Verogen, the crime scene DNA sequencing company, announced Monday that it had acquired the genome database and website GEDmatch,media outlet The Verge reported. The acquisition has made the company’s relationship with law enforcement clearer, but has raised questions about data privacy and the future direction of the platform for users and experts.
GEDmatch will be used primarily by genealogists until 2018, but it caught the attention of the police, fbi and forensic genealogists by linking crime scene DNA to relatives who have uploaded their genetic information to the site to identify the suspected Golden State killer. Since then, the platform has helped identify some 70 persons accused of violent crimes.
To address privacy concerns, the company changed its terms last spring to allow users to actively opt in to access data. But until now, interaction with law enforcement has been a secondary feature of the platform.
“It used to be a bit like a temporary system that anyone who wanted to join it would use it,” said Brad Malin, co-director of the Center for Genetic Privacy and Identity in The Vanderbilt University Community Settings. It will now be used more systematically than ever on law enforcement. “
The announcement surprised many in genetics and genealogy, many of whom left the platform. Judy Russell, a lawyer and genealogist, said in an email to The Verge: “There have been so many changes, all of which are designed to make data a product, not a website, a service.” “
GEDmatch users are prompted to accept new terms and conditions indicating new ownership of the platform and may agree to and access the site or remove their data from the platform. Ceo Brett Williams told BuzzFeed News that Verogen will still allow users to retain their data to prevent law enforcement from using it and to maintain the option of joining. “In the future, it will be interesting to see whether the new owners will implement policy changes that will increase the number of people available for law enforcement searches,” said James Hazel, a postdoctoral fellow at Vanderbilt University’s Center for Community Settings for Genetic Privacy and Identity.
But opting in isn’t a foolproof system for protecting data: Last month, a Florida detective was granted permission to search the entire GEDmatch database, regardless of whether the user consented.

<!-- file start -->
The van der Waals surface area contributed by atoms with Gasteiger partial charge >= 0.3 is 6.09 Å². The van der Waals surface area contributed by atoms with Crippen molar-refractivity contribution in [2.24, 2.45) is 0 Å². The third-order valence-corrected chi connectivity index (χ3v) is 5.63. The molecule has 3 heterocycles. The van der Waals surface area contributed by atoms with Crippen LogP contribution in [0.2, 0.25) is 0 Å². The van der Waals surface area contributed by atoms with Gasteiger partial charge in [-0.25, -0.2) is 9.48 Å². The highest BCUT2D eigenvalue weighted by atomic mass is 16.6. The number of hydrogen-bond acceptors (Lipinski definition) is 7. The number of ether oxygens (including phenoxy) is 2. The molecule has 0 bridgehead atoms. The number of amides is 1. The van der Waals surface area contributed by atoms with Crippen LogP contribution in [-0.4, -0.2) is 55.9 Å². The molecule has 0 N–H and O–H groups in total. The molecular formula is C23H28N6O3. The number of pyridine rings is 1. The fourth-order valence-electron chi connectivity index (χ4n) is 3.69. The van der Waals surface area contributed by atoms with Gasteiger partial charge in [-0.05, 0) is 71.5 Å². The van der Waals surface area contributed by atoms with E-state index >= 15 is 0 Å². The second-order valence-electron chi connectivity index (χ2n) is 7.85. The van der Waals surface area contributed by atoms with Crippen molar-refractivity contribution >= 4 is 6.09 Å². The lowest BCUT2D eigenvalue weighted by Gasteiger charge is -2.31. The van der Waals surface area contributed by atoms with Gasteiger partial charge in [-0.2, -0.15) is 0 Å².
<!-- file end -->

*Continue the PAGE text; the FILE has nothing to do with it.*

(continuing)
Malin says the details of the process of signing a new agreement do not seem to be enough. “Usually, with informed consent, you try to point out all the risks and then describe the benefits.” Malin believes that this is not so much a contractual agreement as a consent. “With this, that’s the buyer’s beware. “Even if people agree to the new terms, they may not fully understand everything that is required. In addition, users will not be notified about the acquisition, and those who use the platform on an irregular basis (and do not see a login prompt) will not have the opportunity to decide whether to delete their data from the database.
Once the opt-in system is in place, the amount of GEDmatch data available for law enforcement will drop dramatically, but the complete database includes about 1.3 million user profiles and is growing every day. The data can be used to identify many people: A study published in the journal Science showed that researchers could use data about that size to identify about 60 percent of people of European descent in the United States.
Therefore, a complete database is a powerful tool. However, data collected by a private business company in different gene database systems in the United States is inherently biased and weak. For example, in most genetic databases, people of European and Caucasian descent are overrepresented, and many in the United States are used. “Just trying to represent people through biological relationships may work in some cases, but not in other cases,” Malin said. “
The researchers found that systems such as GEDmatch could also be manipulated, and that people could create fake personal data and fake family relationships in a database.
The current weakness of the database is that Malin and his colleagues, including Hazel, outlined in their 2018 paper the benefits of a common forensic genetic database , which already contains a large number of genetic information states, but is fragmented and inconsistently managed. They believe that a universal database would be a more effective and less discriminatory tool.
“We want more control over the environment,” he says. Now (GEDmatch and similar companies) collectdata and place it in a private business domain that does not explicitly monitor the association. That’s a terrible prospect. “